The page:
International migration seems an ideal field to explore the workings of glocalization understood as the process of simultaneous homogenization and heterogenization of economic, sociocultural, and political forms (Robertson, 1994; Robertson and White, 2005), yet curiously this connection has attracted minimal attention from scholars and, such that there is, is almost exclusively from those not directly affiliated with (im)migration studies (Giulianotti and Robertson, 2004, 2007; for a rare exception, see Fitzgerald, 2004, on the transformative penetration of Mexican hometown politics onto the agenda of a local branch of the American labour union). In considerable part this neglect reflects, I believe, a “nichification” of (im)migration studies within its own field-specific agendas, meetings, journals, and research networks — evidence of the very success of this specialization but at the cost of a parochialism of interests and pursuits.1 If at all echoed in these studies, the concerns of mainstream disciplines represented by (im)migration specialists are those of anthropology as a new and vocal presence in the field since the 1990s. Probably most commonly invoked has been Arjun Appadurai’s (1996) concept of “multi-scalar scapes”, used to denote the simultaneity of the multi-level, in this case, global and local dimensions of human actors’ experience in the contemporary world.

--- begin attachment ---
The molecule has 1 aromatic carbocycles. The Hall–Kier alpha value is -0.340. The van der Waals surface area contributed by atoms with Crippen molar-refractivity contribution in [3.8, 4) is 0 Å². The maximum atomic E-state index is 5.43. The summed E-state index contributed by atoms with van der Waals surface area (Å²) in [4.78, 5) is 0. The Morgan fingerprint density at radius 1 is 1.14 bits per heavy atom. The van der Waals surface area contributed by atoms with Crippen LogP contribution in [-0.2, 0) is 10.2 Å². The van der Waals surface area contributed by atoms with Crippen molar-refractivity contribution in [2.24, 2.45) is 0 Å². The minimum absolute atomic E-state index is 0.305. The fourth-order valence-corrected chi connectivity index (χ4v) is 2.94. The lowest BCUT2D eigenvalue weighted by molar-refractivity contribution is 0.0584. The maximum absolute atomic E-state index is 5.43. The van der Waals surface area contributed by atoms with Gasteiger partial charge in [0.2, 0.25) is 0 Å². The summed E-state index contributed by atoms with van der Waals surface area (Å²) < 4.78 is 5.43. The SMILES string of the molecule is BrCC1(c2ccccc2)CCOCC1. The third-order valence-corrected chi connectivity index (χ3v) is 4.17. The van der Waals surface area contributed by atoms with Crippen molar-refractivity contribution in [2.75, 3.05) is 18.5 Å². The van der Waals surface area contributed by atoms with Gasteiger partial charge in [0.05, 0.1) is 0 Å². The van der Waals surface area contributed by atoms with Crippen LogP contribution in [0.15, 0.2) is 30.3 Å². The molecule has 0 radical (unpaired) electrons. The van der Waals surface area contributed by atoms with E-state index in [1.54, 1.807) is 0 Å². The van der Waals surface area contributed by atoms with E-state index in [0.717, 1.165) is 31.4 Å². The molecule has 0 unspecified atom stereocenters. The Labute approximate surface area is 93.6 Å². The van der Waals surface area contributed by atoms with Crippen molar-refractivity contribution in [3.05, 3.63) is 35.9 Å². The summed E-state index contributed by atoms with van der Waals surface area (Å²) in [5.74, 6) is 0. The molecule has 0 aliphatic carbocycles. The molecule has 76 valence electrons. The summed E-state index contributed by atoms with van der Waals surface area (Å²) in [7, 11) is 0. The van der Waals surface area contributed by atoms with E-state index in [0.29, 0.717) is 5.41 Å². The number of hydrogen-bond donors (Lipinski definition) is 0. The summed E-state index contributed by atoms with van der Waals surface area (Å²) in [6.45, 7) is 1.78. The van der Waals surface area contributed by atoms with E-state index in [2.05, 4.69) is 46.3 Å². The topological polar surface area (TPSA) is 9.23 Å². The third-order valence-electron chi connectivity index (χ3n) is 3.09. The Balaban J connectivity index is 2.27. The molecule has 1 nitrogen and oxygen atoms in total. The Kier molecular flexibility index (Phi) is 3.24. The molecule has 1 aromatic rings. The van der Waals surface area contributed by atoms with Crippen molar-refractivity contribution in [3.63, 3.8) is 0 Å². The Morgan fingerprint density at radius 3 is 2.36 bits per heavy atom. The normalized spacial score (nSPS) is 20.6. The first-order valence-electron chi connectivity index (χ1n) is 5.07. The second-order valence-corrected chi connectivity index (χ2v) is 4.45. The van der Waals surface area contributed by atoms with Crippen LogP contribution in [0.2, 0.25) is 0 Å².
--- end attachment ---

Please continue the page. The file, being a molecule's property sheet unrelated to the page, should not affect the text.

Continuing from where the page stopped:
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- Glocalization Effects of Immigrants’ Activities on the Host Society
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